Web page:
The circadian cycle ensures regulation of a number of daily physiological rhythms including sleep/wake and feeding behaviour, peripheral tissue metabolism, energy expenditure and hormonal profiles. Each of us are at our peak energy levels at different times during the day-some during the early morning hours called as ‘morning lark’ and some during late nights called as ‘night owls’. The chronotype of the individual can be deduced from self-reported sleep times. We all love to stay late nights and get up even later but a study shows that those who do so are at a 2.5 times higher risk of type 2 diabetes which in turn indicates that a later chronotype keeps the individual at a higher risk of T2DM. Likewise, those with a later chronotype often eat less or skip eating altogether after waking up late in the morning. These individuals prefer to eat more of alcohol, fat and cholesterol, especially during dinner compared to those with an early chronotype. Maybe that’s why late risers probably suffer from poor glycemic control. A study focused on knowing more about the role of chronotype in patients with T2DM and skipping breakfast.
The study team invited patients from the Rush University Medical Centre and once chosen all of them self-reported age and race, recorded height, weight, BMI and entered the recent Hb1Ac values. Bedtime, wakeup time, sleep onset latency and sleep duration both during weekdays and weekends during the previous month was recorded. Mid-sleep time as the midpoint between sleep onset and wake time was calculated and mid-sleep time on free days (MSF) was arrived at from mid-sleep time on weekend nights with adjustments for sleep duration on weekend nights was calculated. SDF is calculated sleep duration on weekend nights and SDw is calculated sleep duration on weekday nights. All the participants mentioned their perceived actual sleep duration and preferred sleep duration on weekdays. They answered a 24-h dietary recall to know about the content and timing of the meal over the previous day. Total calorie intake over the day was also calculated using this data.
Comparison between breakfast eaters (n=172) and breakfast skippers (n=22) showed that those who skipped breakfast were significantly younger and had higher HbA1c levels and BMI but had no difference between groups in median diabetes duration, insulin use or number of diabetes complications. Those who skipped breakfast generally had a later chronotype as their bedtime routine was later than those who ate breakfast. More number of breakfast skippers complained of lack of appetite during morning hours and reported consuming fewer total calories during the previous day. These guys consumed a major portion of their calories during lunch and dinner compared to those who ate breakfast. It was seen that breakfast skipping was associated with significantly high HbA1c levels. To see the effect of chronotype on diabetes and breakfast skipping a series of regression models were performed. In the first model, skipping breakfast was linked to higher HbA1c levels and in the second model it was linked to later MSF. In the third model MSF was linked to HbA1c and the fourth model suggested that MSF and breakfast skipping was linked to higher HbA1c. Chronotype did not entirely have an impact on breakfast skipping and HbA1c levels but it was seen that both chronotype and breakfast skipping remained independently linked to poor glycemic control. Behavioral interventions in the form of eating breakfast or modifying sleep time could be considered strategies for improving glycemic control in the participants.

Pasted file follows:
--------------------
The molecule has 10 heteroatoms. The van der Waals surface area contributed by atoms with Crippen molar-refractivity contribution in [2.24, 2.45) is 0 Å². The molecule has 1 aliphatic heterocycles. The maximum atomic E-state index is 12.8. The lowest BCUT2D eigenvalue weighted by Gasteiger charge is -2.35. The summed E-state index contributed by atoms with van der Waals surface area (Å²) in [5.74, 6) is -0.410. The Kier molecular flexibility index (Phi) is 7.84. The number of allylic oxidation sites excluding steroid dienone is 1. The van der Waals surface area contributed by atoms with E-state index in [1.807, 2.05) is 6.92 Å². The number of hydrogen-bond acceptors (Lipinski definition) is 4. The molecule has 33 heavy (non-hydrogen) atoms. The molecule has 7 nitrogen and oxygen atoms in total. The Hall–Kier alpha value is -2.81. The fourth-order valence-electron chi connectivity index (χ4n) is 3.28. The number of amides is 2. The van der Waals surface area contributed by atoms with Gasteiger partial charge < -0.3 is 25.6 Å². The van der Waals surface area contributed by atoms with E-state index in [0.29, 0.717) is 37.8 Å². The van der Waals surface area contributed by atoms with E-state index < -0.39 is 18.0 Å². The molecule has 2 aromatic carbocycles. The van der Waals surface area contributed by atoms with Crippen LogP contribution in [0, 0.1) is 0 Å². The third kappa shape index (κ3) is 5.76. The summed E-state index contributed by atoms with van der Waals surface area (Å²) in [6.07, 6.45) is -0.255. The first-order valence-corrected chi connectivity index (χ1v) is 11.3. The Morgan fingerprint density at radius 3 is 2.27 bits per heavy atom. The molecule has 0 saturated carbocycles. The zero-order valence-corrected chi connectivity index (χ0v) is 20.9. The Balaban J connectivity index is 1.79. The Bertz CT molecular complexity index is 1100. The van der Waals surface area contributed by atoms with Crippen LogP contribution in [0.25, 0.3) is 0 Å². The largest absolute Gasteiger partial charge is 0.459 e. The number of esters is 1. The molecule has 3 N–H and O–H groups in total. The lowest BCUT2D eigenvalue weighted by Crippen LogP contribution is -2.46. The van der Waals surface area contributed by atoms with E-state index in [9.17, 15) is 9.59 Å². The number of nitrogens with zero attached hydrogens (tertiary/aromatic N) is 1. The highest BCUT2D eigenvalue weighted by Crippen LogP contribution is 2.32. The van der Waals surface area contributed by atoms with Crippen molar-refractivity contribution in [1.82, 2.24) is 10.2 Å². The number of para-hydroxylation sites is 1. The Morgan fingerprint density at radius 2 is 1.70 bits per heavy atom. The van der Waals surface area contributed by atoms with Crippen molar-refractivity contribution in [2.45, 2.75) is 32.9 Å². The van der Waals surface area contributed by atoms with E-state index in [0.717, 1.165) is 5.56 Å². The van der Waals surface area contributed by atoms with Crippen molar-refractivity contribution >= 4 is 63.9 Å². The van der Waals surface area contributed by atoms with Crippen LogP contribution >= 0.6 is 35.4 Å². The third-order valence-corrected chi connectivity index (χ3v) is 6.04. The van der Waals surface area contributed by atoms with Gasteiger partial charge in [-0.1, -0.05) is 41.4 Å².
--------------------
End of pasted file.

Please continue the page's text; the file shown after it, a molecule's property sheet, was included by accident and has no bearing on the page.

The meta-analysis results from 2015 showed a direct link between breakfast skipping and type 2 diabetes risk but we don’t have any dose-dependent studies until now that can confirm whether skipping once a week would be less destructive than skipping twice per week. It is also not right to categorize all those who skip breakfast into one single category without paying heed to the frequency of times as this does have an important impact on the results.
A meta-analysis of studies on skipping breakfast and type 2 diabetes using two random-effects models was done-standard random-effects model meta-analyses and dose-dependent meta-analysis. Though six studies met the inclusion criteria only 4 had BMI data. The standard random effects meta-analysis showed a 32% increased type 2 diabetes risk before adjusting BMI and a 22% increased risk after adjusting for BMI. Pooled RR value was 1.06 suggesting an increased risk of 5% after adjusting for BMI. There was an increased risk of 55% seen for 4-5 days of skipping breakfast/week before adjusting BMI and an increased risk of 40% after adjusting for BMI. It was observed that prolonged periods of fasting including skipping breakfast led to an increased postprandial insulin resistance during the next meal and increased ghrelin (hunger hormone linked with weight gain) levels as well. But we also have data showing that intermittent fasting, alternate day fasting and daily calorie restriction helped reduce diabetes risk factors such as body weight, viscera fat, fasting insulin and insulin resistance and we need long-term trials to confirm anything.
Glucose concentration and markers of insulin resistance (such as high cholesterol and inflammation) are higher after lunch on days when individuals skipped breakfast. This inflammation affects insulin sensitivity thereby increasing one’s risk for obesity and type 2 diabetes. It is always recommended to start the day on a healthy note with fruits, whole grains, milk, eggs and nuts while avoiding high-sugar and processed foods.
Breakfast Skipping is Positively Associated with Incidence of Type 2 Diabetes Mellitus: Evidence from Aichi Workers’ Cohort Study: https://www.ncbi.nlm.nih.gov/pmc/articles/PMC4411234/
The Relationship between Breakfast Skipping, Chronotype & Glycemic Control in Type 2 Diabetes: https://www.tandfonline.com/doi/abs/10.3109/07420528.2013.821614?journalCode=icbi20
Breakfast Skipping & Type 2 Diabetes: Where Do We Stand? https://academic.oup.com/jn/article/149/1/1/5280617